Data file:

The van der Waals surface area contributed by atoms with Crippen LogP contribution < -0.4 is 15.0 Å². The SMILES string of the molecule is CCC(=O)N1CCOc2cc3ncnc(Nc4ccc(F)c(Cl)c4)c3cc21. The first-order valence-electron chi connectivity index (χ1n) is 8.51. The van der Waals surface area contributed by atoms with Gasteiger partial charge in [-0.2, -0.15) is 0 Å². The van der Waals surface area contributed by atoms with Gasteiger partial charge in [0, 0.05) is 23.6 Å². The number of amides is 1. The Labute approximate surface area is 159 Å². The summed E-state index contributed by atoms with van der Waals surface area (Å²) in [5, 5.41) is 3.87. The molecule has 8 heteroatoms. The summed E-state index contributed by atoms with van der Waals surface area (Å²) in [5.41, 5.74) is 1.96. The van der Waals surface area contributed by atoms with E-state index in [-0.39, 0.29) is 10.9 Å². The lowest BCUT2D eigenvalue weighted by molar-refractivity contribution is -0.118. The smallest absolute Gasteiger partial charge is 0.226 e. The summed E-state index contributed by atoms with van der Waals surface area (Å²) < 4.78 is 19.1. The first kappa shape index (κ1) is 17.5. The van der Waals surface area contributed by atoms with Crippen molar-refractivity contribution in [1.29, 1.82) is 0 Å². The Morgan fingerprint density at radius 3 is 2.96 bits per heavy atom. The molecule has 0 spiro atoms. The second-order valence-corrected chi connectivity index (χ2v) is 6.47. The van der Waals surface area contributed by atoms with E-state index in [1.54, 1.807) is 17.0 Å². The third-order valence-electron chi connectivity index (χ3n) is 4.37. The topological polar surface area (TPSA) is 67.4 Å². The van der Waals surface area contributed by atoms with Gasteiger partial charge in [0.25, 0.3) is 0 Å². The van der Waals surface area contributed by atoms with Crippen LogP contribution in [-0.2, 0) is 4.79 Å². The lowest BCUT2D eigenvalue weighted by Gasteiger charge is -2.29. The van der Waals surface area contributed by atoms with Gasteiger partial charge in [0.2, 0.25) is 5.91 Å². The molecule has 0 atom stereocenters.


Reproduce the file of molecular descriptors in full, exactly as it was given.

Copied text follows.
The van der Waals surface area contributed by atoms with Crippen LogP contribution < -0.4 is 15.0 Å². The SMILES string of the molecule is CCC(=O)N1CCOc2cc3ncnc(Nc4ccc(F)c(Cl)c4)c3cc21. The first-order valence-electron chi connectivity index (χ1n) is 8.51. The van der Waals surface area contributed by atoms with Gasteiger partial charge in [-0.2, -0.15) is 0 Å². The van der Waals surface area contributed by atoms with Gasteiger partial charge in [0, 0.05) is 23.6 Å². The number of amides is 1. The Labute approximate surface area is 159 Å². The summed E-state index contributed by atoms with van der Waals surface area (Å²) in [5, 5.41) is 3.87. The molecule has 8 heteroatoms. The summed E-state index contributed by atoms with van der Waals surface area (Å²) in [5.41, 5.74) is 1.96. The van der Waals surface area contributed by atoms with E-state index in [-0.39, 0.29) is 10.9 Å². The lowest BCUT2D eigenvalue weighted by molar-refractivity contribution is -0.118. The smallest absolute Gasteiger partial charge is 0.226 e. The summed E-state index contributed by atoms with van der Waals surface area (Å²) < 4.78 is 19.1. The first kappa shape index (κ1) is 17.5. The van der Waals surface area contributed by atoms with Crippen molar-refractivity contribution in [1.29, 1.82) is 0 Å². The Morgan fingerprint density at radius 3 is 2.96 bits per heavy atom. The molecule has 0 spiro atoms. The second-order valence-corrected chi connectivity index (χ2v) is 6.47. The van der Waals surface area contributed by atoms with E-state index in [1.54, 1.807) is 17.0 Å². The third-order valence-electron chi connectivity index (χ3n) is 4.37. The topological polar surface area (TPSA) is 67.4 Å². The van der Waals surface area contributed by atoms with Gasteiger partial charge in [0.25, 0.3) is 0 Å². The van der Waals surface area contributed by atoms with Crippen LogP contribution in [-0.2, 0) is 4.79 Å². The lowest BCUT2D eigenvalue weighted by Gasteiger charge is -2.29. The van der Waals surface area contributed by atoms with Gasteiger partial charge in [0.2, 0.25) is 5.91 Å². The molecule has 0 atom stereocenters.